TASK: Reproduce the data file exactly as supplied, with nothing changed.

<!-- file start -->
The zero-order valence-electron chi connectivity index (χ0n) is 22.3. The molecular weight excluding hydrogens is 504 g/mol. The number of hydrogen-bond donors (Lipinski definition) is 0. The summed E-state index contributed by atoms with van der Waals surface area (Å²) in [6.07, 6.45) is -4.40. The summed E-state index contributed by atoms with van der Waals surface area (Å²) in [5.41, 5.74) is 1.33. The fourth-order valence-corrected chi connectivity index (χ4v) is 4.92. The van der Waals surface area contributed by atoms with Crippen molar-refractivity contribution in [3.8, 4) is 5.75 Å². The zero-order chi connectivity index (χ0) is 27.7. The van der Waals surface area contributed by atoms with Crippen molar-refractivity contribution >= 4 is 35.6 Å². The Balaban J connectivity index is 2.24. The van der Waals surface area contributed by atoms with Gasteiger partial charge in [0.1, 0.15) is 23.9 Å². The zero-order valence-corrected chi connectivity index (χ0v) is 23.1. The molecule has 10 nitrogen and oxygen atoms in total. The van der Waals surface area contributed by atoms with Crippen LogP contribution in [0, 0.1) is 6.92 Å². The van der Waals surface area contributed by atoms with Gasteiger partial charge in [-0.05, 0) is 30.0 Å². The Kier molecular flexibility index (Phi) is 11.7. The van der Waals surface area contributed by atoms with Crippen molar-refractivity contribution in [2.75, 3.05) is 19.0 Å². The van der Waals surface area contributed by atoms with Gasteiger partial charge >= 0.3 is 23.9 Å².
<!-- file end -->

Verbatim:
The zero-order valence-electron chi connectivity index (χ0n) is 22.3. The molecular weight excluding hydrogens is 504 g/mol. The number of hydrogen-bond donors (Lipinski definition) is 0. The summed E-state index contributed by atoms with van der Waals surface area (Å²) in [6.07, 6.45) is -4.40. The summed E-state index contributed by atoms with van der Waals surface area (Å²) in [5.41, 5.74) is 1.33. The fourth-order valence-corrected chi connectivity index (χ4v) is 4.92. The van der Waals surface area contributed by atoms with Crippen molar-refractivity contribution in [3.8, 4) is 5.75 Å². The zero-order chi connectivity index (χ0) is 27.7. The van der Waals surface area contributed by atoms with Crippen molar-refractivity contribution >= 4 is 35.6 Å². The Balaban J connectivity index is 2.24. The van der Waals surface area contributed by atoms with Gasteiger partial charge in [0.1, 0.15) is 23.9 Å². The zero-order valence-corrected chi connectivity index (χ0v) is 23.1. The molecule has 10 nitrogen and oxygen atoms in total. The van der Waals surface area contributed by atoms with Crippen LogP contribution in [0, 0.1) is 6.92 Å². The van der Waals surface area contributed by atoms with Gasteiger partial charge in [-0.05, 0) is 30.0 Å². The Kier molecular flexibility index (Phi) is 11.7. The van der Waals surface area contributed by atoms with Crippen molar-refractivity contribution in [2.75, 3.05) is 19.0 Å². The van der Waals surface area contributed by atoms with Gasteiger partial charge >= 0.3 is 23.9 Å².